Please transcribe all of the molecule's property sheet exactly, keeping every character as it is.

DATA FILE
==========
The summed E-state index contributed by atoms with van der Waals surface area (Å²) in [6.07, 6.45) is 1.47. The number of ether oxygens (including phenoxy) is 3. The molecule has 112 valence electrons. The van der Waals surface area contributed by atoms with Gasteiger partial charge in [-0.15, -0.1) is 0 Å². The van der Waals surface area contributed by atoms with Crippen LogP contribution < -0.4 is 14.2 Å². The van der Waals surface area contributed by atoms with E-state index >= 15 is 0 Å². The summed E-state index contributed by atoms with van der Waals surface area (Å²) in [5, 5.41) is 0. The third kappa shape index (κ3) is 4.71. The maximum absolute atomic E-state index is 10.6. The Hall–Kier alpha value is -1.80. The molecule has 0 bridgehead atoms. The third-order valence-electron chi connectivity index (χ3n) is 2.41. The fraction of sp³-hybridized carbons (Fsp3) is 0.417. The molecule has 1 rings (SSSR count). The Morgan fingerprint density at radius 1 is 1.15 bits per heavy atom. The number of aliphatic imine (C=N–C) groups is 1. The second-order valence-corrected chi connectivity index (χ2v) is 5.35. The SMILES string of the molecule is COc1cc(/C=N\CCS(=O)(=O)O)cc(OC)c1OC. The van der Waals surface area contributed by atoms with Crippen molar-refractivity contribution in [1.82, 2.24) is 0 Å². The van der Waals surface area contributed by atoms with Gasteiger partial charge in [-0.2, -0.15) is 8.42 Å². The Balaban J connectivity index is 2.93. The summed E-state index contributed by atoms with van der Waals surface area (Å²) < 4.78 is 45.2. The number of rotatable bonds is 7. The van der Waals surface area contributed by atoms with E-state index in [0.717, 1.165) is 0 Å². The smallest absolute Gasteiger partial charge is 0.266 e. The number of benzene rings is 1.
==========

The summed E-state index contributed by atoms with van der Waals surface area (Å²) in [6.07, 6.45) is 1.47. The number of ether oxygens (including phenoxy) is 3. The molecule has 112 valence electrons. The van der Waals surface area contributed by atoms with Gasteiger partial charge in [-0.15, -0.1) is 0 Å². The van der Waals surface area contributed by atoms with Crippen LogP contribution < -0.4 is 14.2 Å². The van der Waals surface area contributed by atoms with E-state index >= 15 is 0 Å². The summed E-state index contributed by atoms with van der Waals surface area (Å²) in [5, 5.41) is 0. The third kappa shape index (κ3) is 4.71. The maximum absolute atomic E-state index is 10.6. The Hall–Kier alpha value is -1.80. The molecule has 0 bridgehead atoms. The third-order valence-electron chi connectivity index (χ3n) is 2.41. The fraction of sp³-hybridized carbons (Fsp3) is 0.417. The molecule has 1 rings (SSSR count). The Morgan fingerprint density at radius 1 is 1.15 bits per heavy atom. The number of aliphatic imine (C=N–C) groups is 1. The second-order valence-corrected chi connectivity index (χ2v) is 5.35. The SMILES string of the molecule is COc1cc(/C=N\CCS(=O)(=O)O)cc(OC)c1OC. The van der Waals surface area contributed by atoms with Crippen molar-refractivity contribution in [1.82, 2.24) is 0 Å². The van der Waals surface area contributed by atoms with Gasteiger partial charge in [-0.2, -0.15) is 8.42 Å². The Balaban J connectivity index is 2.93. The summed E-state index contributed by atoms with van der Waals surface area (Å²) < 4.78 is 45.2. The number of rotatable bonds is 7. The van der Waals surface area contributed by atoms with E-state index in [0.717, 1.165) is 0 Å². The smallest absolute Gasteiger partial charge is 0.266 e. The number of benzene rings is 1.